Sage leaves are often fried in butter until crispy, which results in a crunchy garnish for pasta dishes or even baked potatoes. The leaves can also be crumbled into salads and other cold dishes to add flavor without having to cook them first.
Where Do You Buy Sage?
You can buy sage in any grocery store. Look in the spice aisle or the produce section, where you will find dried sage and fresh sage. The fresh leaves are mostly gray-green with a fuzzy texture, and they are quite soft. Dried sage leaves are dark gray-green in color, and they have a brittle texture.
How Do You Store Fresh Sage?
Fresh sage should be stored in an airtight container between damp paper towels in the refrigerator for up to 5 days. If you wrap fresh sage loosely in a plastic bag, it can last up to 10 days in your fridge. If you want your fresh sage leaves to last longer than 10 days, wash them thoroughly, pat them dry and then freeze them on a baking sheet until they are hard. Next put them into freezer bags and store them in your freezer for up to 6 months.
Can I Substitute Rosemary For Sage?
Yes! You can swap sage for rosemary or vice versa. Rosemary and sage are both strong, woody herbs that are closely related to each other. They have a similar flavor profile and can be used interchangeably in most recipes.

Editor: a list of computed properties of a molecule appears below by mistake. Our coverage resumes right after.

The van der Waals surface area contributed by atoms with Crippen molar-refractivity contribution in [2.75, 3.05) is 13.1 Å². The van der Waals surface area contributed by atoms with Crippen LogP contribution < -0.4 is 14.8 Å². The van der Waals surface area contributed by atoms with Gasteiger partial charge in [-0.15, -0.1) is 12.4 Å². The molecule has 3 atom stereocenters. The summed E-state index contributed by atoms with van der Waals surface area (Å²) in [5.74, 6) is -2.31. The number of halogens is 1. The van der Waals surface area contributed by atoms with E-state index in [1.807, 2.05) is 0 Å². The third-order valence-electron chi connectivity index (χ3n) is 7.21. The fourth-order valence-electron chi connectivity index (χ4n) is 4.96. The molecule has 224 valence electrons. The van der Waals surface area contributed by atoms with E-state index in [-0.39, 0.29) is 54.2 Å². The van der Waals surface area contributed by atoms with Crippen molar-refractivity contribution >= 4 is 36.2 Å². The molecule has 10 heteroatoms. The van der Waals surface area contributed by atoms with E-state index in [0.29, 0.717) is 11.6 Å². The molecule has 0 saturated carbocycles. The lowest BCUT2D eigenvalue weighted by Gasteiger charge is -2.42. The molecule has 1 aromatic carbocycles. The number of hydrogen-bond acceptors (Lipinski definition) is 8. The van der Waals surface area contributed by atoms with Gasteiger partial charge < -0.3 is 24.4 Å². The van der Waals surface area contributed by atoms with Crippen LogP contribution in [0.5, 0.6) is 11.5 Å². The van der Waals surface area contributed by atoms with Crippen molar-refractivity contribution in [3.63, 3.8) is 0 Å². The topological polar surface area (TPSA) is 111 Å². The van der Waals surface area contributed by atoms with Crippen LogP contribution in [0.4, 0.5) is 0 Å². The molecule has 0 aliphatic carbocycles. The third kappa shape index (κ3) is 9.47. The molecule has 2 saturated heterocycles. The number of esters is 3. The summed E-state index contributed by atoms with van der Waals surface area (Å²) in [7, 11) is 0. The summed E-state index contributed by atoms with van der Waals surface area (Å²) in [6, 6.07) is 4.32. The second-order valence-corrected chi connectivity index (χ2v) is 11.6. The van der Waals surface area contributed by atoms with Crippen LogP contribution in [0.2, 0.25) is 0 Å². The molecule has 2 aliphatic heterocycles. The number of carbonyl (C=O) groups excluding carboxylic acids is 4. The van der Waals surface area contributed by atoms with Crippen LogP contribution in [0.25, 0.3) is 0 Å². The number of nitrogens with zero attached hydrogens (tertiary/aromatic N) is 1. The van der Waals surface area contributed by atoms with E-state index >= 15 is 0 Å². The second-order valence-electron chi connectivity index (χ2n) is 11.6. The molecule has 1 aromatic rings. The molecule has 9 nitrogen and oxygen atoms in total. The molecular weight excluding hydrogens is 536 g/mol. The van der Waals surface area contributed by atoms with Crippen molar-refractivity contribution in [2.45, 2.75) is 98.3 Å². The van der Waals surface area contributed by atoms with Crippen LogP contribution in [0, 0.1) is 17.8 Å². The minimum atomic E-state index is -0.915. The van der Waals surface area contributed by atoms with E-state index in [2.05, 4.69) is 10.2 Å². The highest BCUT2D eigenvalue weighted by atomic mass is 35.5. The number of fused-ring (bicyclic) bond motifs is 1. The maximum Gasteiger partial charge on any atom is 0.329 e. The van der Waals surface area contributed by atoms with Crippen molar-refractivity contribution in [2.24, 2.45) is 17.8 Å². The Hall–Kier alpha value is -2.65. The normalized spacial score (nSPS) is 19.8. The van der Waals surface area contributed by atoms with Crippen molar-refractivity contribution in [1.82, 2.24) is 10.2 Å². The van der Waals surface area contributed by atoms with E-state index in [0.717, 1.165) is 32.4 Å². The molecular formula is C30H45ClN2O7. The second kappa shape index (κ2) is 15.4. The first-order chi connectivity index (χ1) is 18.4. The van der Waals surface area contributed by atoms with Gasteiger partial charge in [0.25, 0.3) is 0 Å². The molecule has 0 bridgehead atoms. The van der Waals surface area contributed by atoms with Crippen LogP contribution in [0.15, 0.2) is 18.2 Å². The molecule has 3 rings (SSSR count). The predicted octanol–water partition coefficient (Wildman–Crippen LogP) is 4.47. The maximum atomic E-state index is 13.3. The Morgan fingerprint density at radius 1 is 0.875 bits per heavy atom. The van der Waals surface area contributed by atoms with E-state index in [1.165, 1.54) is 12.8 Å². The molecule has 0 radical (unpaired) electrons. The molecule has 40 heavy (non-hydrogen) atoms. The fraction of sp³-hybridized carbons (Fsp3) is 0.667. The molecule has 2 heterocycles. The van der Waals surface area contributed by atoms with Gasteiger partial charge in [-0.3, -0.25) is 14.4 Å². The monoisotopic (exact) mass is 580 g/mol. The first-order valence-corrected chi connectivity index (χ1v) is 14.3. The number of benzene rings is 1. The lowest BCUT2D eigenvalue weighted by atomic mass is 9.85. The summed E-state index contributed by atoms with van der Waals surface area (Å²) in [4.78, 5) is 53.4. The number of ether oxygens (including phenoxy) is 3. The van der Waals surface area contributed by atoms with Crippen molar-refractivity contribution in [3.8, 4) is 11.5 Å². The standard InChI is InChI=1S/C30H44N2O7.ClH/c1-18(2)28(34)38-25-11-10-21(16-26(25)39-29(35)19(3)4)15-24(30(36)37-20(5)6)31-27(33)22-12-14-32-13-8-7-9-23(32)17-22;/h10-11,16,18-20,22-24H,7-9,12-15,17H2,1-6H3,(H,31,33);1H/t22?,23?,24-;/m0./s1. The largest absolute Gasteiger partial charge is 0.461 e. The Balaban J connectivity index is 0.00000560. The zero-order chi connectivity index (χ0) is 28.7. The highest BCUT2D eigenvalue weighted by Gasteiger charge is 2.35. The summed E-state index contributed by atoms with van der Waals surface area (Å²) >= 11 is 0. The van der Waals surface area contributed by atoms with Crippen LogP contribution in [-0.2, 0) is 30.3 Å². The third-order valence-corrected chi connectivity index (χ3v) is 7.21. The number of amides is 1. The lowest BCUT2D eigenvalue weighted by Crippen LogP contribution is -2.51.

However, there is a difference between the two herbs. Sage has a more savory flavor, while rosemary has an astringent bite that it brings to any dish. If you’re using the two herbs as a substitute for one another, think about the flavors of your dish as a whole and how they might change by swapping out one herb for the other.
Cooking With Sage
Sage in Stuffing
Sage is a popular herb for adding to stuffing and dressing. Fresh sage is added to the mixture and baked along with the rest of the ingredients. This adds flavor and aroma to the dish. For this reason, it is often found in dressing recipes that feature poultry or pork.
Sage on Pork Chops
Pork chops can be seasoned with sage before they are grilled or pan-fried. Make a simple rub by mixing minced sage with salt and pepper, then rubbed into the pork chops before cooking them. Sage pairs well with other herbs such as rosemary and thyme.